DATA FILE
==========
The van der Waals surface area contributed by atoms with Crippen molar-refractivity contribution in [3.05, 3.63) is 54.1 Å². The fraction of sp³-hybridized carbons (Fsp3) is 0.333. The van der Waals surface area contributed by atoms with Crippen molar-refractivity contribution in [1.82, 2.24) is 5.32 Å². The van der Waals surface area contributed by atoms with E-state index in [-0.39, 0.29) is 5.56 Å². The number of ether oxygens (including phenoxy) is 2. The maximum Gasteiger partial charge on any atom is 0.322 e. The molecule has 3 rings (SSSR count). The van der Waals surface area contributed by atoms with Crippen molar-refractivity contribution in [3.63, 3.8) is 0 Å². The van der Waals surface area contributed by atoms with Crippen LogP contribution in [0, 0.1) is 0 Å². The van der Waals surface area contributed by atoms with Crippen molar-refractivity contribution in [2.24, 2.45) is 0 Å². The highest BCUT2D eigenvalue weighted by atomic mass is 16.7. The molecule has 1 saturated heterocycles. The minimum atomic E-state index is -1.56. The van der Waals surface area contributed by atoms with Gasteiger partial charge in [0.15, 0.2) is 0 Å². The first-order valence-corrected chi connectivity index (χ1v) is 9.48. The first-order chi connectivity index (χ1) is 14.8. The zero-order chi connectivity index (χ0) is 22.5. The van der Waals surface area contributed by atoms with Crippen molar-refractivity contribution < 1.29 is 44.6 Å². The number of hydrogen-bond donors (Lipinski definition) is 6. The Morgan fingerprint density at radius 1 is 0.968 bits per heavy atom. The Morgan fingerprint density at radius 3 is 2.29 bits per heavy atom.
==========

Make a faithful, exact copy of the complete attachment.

The van der Waals surface area contributed by atoms with Crippen molar-refractivity contribution in [3.05, 3.63) is 54.1 Å². The fraction of sp³-hybridized carbons (Fsp3) is 0.333. The van der Waals surface area contributed by atoms with Crippen molar-refractivity contribution in [1.82, 2.24) is 5.32 Å². The van der Waals surface area contributed by atoms with E-state index in [-0.39, 0.29) is 5.56 Å². The number of ether oxygens (including phenoxy) is 2. The maximum Gasteiger partial charge on any atom is 0.322 e. The molecule has 3 rings (SSSR count). The van der Waals surface area contributed by atoms with Crippen molar-refractivity contribution in [3.63, 3.8) is 0 Å². The van der Waals surface area contributed by atoms with Crippen LogP contribution in [0, 0.1) is 0 Å². The van der Waals surface area contributed by atoms with Crippen molar-refractivity contribution in [2.24, 2.45) is 0 Å². The highest BCUT2D eigenvalue weighted by atomic mass is 16.7. The molecule has 1 saturated heterocycles. The minimum atomic E-state index is -1.56. The van der Waals surface area contributed by atoms with Gasteiger partial charge in [0.15, 0.2) is 0 Å². The first-order valence-corrected chi connectivity index (χ1v) is 9.48. The first-order chi connectivity index (χ1) is 14.8. The zero-order chi connectivity index (χ0) is 22.5. The van der Waals surface area contributed by atoms with Crippen molar-refractivity contribution < 1.29 is 44.6 Å². The number of hydrogen-bond donors (Lipinski definition) is 6. The Morgan fingerprint density at radius 1 is 0.968 bits per heavy atom. The Morgan fingerprint density at radius 3 is 2.29 bits per heavy atom.